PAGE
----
Global warming has made lakes around the world bloom brighter and more toxic

Flowering decreased only in 6 water bodies out of 71 – they are located in those places where average temperatures over the past 30 years have either dropped or increased only slightly.

Long-term observations of dozens of large freshwater lakes around the world indicated that in 68% of them the size of the spots of flowering algae, as well as their brightness and toxicity, increased sharply. The cause of this growth has been global warming, environmentalists write in the journal Nature.
“The peak flowering rate of algae in the summer months increased in 68% of the studied lakes, but at the same time it fell only in six water bodies. This means that we see the growth of flowering not because we began to actively monitor the lakes in recent years, but because of the real increase in the area of ​​algae spots and their intensity, “Anna Mikhalak, one of the authors of the study, commented on the press service of the Carnegie Institute of Science (USA).

As a rule, water begins to bloom due to photosynthetic bacteria, as well as due to brown or blue-green algae that live both in freshwater bodies and in the seas and oceans. When they begin to multiply rapidly, extensive bright spots appear in the water, which fills a huge number of these microorganisms. They pose a threat to human and animal health due to the toxins that algae release into the water, clearing living space from competitors.

Environmentalists and oceanologists suggest that global warming and an increase in average water temperature will accelerate the flowering of algae and make them more dangerous for the inhabitants of lakes, rivers, seas and people. The first manifestations of this phenomenon off the coast of the United States have already led to the mass death of fish, birds and animals. They were poisoned with domoic acid, a hallucinogenic substance that releases large amounts of algae of the Pseudo-nitzschia species.

Michalak and her colleagues found new evidence that algal blooms are increasing around the world due to anthropogenic climate change, studying the images that NASA and the US Geological Survey (USGS) climate probes have received over the past three decades.

Greening effects of warming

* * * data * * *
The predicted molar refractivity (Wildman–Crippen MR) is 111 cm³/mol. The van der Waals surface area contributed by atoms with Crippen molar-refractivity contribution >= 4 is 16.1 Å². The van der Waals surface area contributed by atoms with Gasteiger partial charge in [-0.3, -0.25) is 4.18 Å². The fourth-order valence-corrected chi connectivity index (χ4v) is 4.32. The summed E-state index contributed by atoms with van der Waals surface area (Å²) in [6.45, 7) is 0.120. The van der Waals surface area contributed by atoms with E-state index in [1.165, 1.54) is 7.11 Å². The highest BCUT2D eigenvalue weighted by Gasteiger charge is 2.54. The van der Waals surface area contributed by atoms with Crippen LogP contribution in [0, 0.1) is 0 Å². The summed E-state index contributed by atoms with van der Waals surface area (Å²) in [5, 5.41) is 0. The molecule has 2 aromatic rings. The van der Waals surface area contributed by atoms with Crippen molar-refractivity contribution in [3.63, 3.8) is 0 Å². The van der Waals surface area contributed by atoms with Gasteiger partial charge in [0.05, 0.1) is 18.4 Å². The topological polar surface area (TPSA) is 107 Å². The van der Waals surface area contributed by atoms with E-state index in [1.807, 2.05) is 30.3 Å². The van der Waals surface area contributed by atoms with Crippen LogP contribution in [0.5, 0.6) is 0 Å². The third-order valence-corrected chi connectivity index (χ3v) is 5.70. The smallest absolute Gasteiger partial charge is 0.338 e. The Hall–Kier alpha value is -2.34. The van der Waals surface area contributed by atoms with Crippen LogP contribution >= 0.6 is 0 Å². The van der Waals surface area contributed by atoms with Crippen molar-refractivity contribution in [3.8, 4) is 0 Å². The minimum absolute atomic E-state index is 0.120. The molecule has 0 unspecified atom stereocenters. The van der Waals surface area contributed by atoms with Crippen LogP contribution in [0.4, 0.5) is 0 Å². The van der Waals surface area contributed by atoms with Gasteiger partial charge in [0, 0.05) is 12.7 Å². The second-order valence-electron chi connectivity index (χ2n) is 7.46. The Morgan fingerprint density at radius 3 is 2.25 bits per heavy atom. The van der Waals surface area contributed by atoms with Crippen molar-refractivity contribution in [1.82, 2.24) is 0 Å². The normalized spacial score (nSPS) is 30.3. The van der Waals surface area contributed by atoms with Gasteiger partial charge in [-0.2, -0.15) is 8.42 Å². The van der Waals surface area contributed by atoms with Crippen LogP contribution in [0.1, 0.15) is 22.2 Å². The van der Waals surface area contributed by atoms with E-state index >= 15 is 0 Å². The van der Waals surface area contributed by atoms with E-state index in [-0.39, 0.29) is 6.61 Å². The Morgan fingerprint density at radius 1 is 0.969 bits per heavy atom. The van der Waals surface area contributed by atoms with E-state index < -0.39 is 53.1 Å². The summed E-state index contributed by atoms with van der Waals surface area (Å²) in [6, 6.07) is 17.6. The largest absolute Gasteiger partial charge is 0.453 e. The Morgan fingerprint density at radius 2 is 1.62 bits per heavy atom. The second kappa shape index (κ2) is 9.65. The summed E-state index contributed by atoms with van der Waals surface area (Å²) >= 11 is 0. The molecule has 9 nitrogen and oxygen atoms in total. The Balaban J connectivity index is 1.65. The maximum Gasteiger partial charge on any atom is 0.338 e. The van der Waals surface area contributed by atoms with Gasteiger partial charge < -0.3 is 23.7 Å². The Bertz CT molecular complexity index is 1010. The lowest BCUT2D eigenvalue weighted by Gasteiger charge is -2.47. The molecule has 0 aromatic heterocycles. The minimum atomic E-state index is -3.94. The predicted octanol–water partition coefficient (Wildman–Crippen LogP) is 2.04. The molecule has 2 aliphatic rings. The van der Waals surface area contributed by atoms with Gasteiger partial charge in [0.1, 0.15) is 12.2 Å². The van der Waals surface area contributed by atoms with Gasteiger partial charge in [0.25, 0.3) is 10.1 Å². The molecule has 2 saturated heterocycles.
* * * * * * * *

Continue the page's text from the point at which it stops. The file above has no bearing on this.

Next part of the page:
In total, scientists obtained images of 71 large lakes located in 33 different countries on all continents of the Earth, except Antarctica, and monitored how their color changed during the summer months.

For such observations, scientists developed a special algorithm that allowed them to find spots of blooming algae, based on how much the color of a lake changed in summer compared to its typical color throughout the year and in other seasons. Environmentalists also compiled statistics on what types of microorganisms were found in each of these lakes and whether they caused bloom in their waters in the past.

The analysis of satellite images showed that the scale and intensity of algal blooms have increased markedly over the past three decades in the vast majority of lakes. This was especially characteristic of those parts of the Earth where average temperatures rose significantly, including for the central regions of Asia, southeast Africa, the US coast, and also the southern regions of Russia.

Interestingly, the flowering situation improved only in the few lakes that were in those corners of the Earth where average temperatures either did not rise in the last 30 years, or rose only to minimal values. Scientists have not found clear links between frequent flowering and the use of fertilizers, the presence of toxic algae in lake waters, and the increase or decrease in rainfall.

All this, according to researchers, suggests that while global warming is the main reason why toxic algae spots appear on the surface of all freshwater bodies of the world more and more often. This must be taken into account when combating such pollution, environmentalists conclude.